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the noun plebs

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the noun plebs

Postby spqr » Wed Sep 05, 2018 11:44 pm

In the book which I use there is a passage combining this noun with a plural verb and the book states " the plural form is used , since the verb implies that the people were individually affected." Is this construction common in Classical Latin and does the reverse occur(plural noun with singular verb) ? Thanks, Paul
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Re: the noun plebs

Postby bedwere » Wed Sep 05, 2018 11:53 pm

I can't find any example of such use in L&S:

plebs

Does your book provide any? Which book is it?
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Re: the noun plebs

Postby Hylander » Thu Sep 06, 2018 1:36 am

Allen & Greenough, 317d:

d. A collective noun commonly takes a verb in the singular; but the plural is often found with collective nouns when individuals are thought of (§ 280. a):—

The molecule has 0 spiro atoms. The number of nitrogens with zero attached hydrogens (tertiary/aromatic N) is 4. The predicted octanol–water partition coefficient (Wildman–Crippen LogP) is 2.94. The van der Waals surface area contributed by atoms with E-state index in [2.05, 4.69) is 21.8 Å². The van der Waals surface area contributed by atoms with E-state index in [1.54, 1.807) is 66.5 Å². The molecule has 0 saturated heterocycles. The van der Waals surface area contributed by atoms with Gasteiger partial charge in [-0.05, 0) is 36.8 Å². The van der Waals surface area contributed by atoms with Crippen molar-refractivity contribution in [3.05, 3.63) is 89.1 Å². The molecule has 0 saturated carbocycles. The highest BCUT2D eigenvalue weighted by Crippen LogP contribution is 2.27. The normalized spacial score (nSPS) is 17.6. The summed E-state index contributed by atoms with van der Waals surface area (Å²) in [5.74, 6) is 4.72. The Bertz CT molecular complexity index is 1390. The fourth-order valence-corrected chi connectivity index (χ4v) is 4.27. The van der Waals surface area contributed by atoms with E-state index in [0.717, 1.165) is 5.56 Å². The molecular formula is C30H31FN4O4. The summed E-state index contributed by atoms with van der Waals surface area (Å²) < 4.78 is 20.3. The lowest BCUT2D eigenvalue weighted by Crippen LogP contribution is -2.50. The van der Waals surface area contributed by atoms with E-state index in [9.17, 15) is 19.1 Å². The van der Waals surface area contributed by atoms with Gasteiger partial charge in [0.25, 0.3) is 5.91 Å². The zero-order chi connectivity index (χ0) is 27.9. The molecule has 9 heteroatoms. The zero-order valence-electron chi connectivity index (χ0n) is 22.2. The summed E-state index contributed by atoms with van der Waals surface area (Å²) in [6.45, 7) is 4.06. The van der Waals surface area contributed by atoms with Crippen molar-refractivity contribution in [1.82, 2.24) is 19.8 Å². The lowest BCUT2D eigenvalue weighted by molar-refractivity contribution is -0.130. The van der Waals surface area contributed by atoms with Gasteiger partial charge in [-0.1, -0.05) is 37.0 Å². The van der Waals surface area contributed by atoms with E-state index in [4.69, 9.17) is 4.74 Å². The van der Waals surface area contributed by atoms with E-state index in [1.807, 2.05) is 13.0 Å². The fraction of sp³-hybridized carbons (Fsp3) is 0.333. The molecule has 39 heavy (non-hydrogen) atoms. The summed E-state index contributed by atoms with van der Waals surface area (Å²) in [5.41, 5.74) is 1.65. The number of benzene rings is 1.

(1) “senātus haec intellegit” (Cat. 1.2) , the senate is aware of this.
“ad hīberna exercitus redit ” (Liv. 21.22) , the army returns to winter-quarters.
plēbēs ā patribus sēcessit (Sall. Cat. 33), the plebs seceded from the patricians.
(2) “ pars praedās agēbant” (Iug. 32) , a part brought in booty.
“cum tanta multitūdō lapidēs conicerent ” (B. G. 2.6) , when such a crowd were throwing stones.


The example with plebes illustrates the opposite phenomenon--a plural noun with a singular verb--but it works the other way, too.

http://www.perseus.tufts.edu/hopper/text?doc=317&fromdoc=Perseus%3Atext%3A1999.04.0001
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Re: the noun plebs

Postby Dantius » Sat Sep 22, 2018 2:24 pm

Hylander wrote:The example with plebes illustrates the opposite phenomenon--a plural noun with a singular verb--

I would say it's just the alternate form plebes, -is or plebes, -ei (still singular) rather than a plural noun with a singular verb. See the L+S entry for plebs.
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Re: the noun plebs

Postby Ronolio » Tue Sep 25, 2018 5:40 pm

Perhaps we have here the root cause of the conflict of the orders. None could agree on the proper usage of the word. :D
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